Polymyalgia rheumatica is an inflammatory disorder that primarily affects older adults and causes muscle pain and stiffness, typically in the shoulders, hips, and neck. The exact cause of polymyalgia rheumatica is unknown, but it is believed to involve an abnormal immune response in genetically susceptible individuals.
Flare-ups of polymyalgia rheumatica can be triggered by a number of factors, including:
Abrupt reduction in steroid dosage: Polymyalgia rheumatica is typically treated with corticosteroids, which are effective in reducing inflammation and relieving symptoms. However, if the dosage is reduced too quickly, it can cause a flare-up of symptoms.
Infection or illness: Infections or illnesses can trigger a flare-up of polymyalgia rheumatica by activating the immune system and causing inflammation.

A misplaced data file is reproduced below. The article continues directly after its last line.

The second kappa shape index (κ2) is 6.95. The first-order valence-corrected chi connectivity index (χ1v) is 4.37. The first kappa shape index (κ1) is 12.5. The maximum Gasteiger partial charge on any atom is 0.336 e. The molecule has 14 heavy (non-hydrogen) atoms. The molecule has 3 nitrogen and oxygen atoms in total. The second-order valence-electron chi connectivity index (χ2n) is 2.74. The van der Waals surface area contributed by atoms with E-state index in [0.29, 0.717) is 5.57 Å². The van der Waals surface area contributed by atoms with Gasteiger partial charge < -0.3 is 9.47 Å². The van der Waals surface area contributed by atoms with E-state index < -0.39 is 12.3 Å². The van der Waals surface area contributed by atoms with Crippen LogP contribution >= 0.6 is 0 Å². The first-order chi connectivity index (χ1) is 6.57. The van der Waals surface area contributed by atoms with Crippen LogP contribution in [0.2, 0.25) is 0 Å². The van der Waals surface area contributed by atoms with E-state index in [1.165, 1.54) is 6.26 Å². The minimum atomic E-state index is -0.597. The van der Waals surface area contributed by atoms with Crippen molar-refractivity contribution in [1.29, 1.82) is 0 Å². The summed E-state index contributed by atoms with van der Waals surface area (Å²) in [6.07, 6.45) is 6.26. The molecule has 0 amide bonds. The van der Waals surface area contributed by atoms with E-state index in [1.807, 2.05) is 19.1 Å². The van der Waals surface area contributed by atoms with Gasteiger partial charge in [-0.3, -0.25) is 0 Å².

Stress: Stress can have a negative impact on the immune system, which can trigger a flare-up of polymyalgia rheumatica.
Injury or trauma: Physical injury or trauma can cause a flare-up of polymyalgia rheumatica by triggering inflammation in the affected area.
Surgery: Surgery can be a trigger for polymyalgia rheumatica, as it can cause inflammation and activate the immune system.
In summary, flare-ups of polymyalgia rheumatica can be caused by a variety of factors, including abrupt reduction in steroid dosage, infection or illness, stress, injury or trauma, and surgery. Managing these triggers and working with a healthcare provider to monitor and adjust treatment can help reduce the frequency and severity of flare-ups.
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